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Scientists have solved one of the mysteries of Stonehenge: it has been puzzled over for 300 years. Photo

Daria DurovaNews
Stonehenge in Wiltshire (England)
Stonehenge in Wiltshire (England). Source: Matt Hill; pexels.com

Scientists have finally identified the origin of the Saracen stones that form Stonehenge, a megalithic structure in Wiltshire, England. Most of them were delivered from the inconspicuous West Woods forest, which is located about 25 km north of the stone circle.

As reported by Express.co.uk, the original home of the huge boulders was a quiet area of the English countryside. Earlier, experts found that Stonehenge's blue stones (the smaller ones inside the ring) come from the Preseli Hills in South Wales.

The origin of the sarsens for the second ring has been the subject of research. It was previously assumed that they were moved from the Marlborough Downs. But a more recent analysis by a group of archaeologists and geologists from around the world suggests that this is not the case.

Scientists make discovery about the origin of Stonehenge's large stones

Scientists have found evidence that the stones were located in the West Woods forest. This is about 25 km from Stonehenge, while Marlborough Downs is further away - at a distance of about 32 km.

Stonehenge continues to be a subject of research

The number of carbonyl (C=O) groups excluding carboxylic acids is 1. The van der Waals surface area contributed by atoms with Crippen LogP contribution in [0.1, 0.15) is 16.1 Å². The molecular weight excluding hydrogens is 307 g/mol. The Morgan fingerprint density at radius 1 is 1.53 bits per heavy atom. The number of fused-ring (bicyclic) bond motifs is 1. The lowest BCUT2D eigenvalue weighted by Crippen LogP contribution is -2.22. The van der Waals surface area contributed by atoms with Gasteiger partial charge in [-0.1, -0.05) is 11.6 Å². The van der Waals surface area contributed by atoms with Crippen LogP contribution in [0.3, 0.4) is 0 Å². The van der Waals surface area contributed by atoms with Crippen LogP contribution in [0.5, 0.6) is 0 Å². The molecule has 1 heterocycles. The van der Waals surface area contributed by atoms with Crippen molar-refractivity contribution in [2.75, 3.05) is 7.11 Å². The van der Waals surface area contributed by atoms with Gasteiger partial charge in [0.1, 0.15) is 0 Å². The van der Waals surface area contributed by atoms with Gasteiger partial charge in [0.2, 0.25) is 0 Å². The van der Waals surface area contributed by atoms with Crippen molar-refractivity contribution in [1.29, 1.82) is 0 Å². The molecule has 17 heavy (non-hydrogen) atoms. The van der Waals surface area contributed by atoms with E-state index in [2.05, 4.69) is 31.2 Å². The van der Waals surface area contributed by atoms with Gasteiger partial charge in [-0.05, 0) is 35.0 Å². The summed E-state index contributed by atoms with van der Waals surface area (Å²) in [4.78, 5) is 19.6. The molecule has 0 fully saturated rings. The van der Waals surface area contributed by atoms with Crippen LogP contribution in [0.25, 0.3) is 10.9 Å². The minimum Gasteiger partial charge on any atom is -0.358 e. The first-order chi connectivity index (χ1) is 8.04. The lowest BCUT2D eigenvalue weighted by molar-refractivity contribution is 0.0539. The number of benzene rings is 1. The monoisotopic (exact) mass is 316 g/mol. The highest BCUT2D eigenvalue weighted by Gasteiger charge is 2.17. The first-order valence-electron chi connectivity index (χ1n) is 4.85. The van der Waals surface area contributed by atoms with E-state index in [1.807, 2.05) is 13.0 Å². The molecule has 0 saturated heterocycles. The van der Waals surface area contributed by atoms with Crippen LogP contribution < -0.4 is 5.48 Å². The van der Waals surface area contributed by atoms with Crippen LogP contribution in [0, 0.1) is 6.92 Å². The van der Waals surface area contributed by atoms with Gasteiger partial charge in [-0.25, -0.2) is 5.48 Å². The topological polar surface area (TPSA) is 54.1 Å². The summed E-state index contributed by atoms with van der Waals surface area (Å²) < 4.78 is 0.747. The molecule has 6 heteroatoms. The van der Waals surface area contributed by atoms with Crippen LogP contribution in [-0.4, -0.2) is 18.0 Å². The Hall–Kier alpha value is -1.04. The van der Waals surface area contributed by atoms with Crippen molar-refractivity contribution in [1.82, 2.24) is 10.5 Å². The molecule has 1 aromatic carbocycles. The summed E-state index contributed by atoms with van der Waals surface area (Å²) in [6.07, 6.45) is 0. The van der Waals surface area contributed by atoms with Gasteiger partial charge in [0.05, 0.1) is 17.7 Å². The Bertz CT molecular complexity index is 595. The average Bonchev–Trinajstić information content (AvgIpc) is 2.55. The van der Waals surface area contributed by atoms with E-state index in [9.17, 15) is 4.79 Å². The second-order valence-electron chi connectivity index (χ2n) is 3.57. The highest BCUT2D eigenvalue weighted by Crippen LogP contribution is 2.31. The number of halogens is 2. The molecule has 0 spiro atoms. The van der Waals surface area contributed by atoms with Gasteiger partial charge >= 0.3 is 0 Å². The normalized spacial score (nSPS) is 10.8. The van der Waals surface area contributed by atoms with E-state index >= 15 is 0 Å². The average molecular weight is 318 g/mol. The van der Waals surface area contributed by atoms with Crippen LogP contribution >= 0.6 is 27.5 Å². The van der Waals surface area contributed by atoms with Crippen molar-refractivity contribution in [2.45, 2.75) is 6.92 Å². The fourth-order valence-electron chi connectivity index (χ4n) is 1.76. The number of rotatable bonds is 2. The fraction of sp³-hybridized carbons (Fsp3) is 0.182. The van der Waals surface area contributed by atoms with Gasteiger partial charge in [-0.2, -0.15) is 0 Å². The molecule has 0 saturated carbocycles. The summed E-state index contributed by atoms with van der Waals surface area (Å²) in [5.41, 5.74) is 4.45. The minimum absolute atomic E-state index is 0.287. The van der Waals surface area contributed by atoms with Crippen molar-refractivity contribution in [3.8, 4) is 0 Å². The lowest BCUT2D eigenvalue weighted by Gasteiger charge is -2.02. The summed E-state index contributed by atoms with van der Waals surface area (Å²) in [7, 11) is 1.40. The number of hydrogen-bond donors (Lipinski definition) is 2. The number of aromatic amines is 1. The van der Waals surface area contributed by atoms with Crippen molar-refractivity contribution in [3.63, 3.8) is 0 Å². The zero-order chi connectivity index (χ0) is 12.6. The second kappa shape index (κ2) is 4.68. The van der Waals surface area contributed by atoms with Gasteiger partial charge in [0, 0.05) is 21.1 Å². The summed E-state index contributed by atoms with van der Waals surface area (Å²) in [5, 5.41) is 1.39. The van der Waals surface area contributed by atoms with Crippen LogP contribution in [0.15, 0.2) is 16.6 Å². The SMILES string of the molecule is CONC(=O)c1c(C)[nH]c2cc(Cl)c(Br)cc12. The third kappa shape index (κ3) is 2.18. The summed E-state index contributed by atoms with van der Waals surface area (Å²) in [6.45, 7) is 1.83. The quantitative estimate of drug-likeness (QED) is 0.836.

Professor Mike Parker Pearson, co-author of the study, said:"This puts an end to more than 300 years of controversy... The West Woods was the location closest to Stonehenge where the largest and most suitable monoliths could be quarried and transported along a relatively easy route without much obstruction."

However, Pearson noted that transporting such heavy stones without modern machinery is an amazing achievement. "Most likely, instead of using rollers, the stones were placed on wooden sleds that were pulled along logs laid like rails," the researcher suggested.

The large stones are made of sarsen and weigh on average 10 to 30 tons. Their height is about 7 meters.

One of the questions about Stonehenge has been answered

The origin of the stones was established thanks to trace elements. Scientists have created an approximate map of all potential sites with the highest concentration of such material.

The origin of the Stonehenge boulders

"It's been really exciting to use 21st century science to understand the Neolithic past and finally answer a question that archaeologists have been debating for centuries," said Professor David Nash, lead author of the study.

He and his colleagues analyzed the stones by chemical composition. Apparently, only two of the 52 sarsens came from somewhere else.

Stonehenge
Stonehenge on the map

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